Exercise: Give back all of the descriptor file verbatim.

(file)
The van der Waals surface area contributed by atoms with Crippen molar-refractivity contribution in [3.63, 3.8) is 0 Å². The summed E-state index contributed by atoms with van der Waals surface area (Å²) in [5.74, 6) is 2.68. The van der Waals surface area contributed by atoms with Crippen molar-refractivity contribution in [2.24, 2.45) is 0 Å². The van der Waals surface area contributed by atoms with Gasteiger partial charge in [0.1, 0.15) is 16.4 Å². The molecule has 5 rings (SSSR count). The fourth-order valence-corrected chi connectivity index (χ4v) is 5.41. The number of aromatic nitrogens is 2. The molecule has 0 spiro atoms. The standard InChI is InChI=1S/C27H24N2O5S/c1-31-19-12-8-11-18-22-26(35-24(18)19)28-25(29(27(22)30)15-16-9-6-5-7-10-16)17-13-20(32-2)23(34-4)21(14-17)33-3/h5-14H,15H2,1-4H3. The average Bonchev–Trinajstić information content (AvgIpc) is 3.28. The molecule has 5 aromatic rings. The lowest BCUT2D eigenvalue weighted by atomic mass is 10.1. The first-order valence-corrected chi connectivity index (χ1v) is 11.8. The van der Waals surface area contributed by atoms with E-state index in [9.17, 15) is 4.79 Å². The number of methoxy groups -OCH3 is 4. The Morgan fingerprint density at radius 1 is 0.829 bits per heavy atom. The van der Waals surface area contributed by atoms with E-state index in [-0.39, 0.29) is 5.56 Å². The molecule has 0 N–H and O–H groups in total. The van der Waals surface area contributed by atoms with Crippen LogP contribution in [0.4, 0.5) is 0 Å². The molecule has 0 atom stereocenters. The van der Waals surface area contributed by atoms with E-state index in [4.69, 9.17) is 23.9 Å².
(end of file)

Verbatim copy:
The van der Waals surface area contributed by atoms with Crippen molar-refractivity contribution in [3.63, 3.8) is 0 Å². The summed E-state index contributed by atoms with van der Waals surface area (Å²) in [5.74, 6) is 2.68. The van der Waals surface area contributed by atoms with Crippen molar-refractivity contribution in [2.24, 2.45) is 0 Å². The van der Waals surface area contributed by atoms with Gasteiger partial charge in [0.1, 0.15) is 16.4 Å². The molecule has 5 rings (SSSR count). The fourth-order valence-corrected chi connectivity index (χ4v) is 5.41. The number of aromatic nitrogens is 2. The molecule has 0 spiro atoms. The standard InChI is InChI=1S/C27H24N2O5S/c1-31-19-12-8-11-18-22-26(35-24(18)19)28-25(29(27(22)30)15-16-9-6-5-7-10-16)17-13-20(32-2)23(34-4)21(14-17)33-3/h5-14H,15H2,1-4H3. The average Bonchev–Trinajstić information content (AvgIpc) is 3.28. The molecule has 5 aromatic rings. The lowest BCUT2D eigenvalue weighted by atomic mass is 10.1. The first-order valence-corrected chi connectivity index (χ1v) is 11.8. The van der Waals surface area contributed by atoms with E-state index in [9.17, 15) is 4.79 Å². The number of methoxy groups -OCH3 is 4. The Morgan fingerprint density at radius 1 is 0.829 bits per heavy atom. The van der Waals surface area contributed by atoms with E-state index in [-0.39, 0.29) is 5.56 Å². The molecule has 0 N–H and O–H groups in total. The van der Waals surface area contributed by atoms with Crippen LogP contribution in [0.4, 0.5) is 0 Å². The molecule has 0 atom stereocenters. The van der Waals surface area contributed by atoms with E-state index in [4.69, 9.17) is 23.9 Å².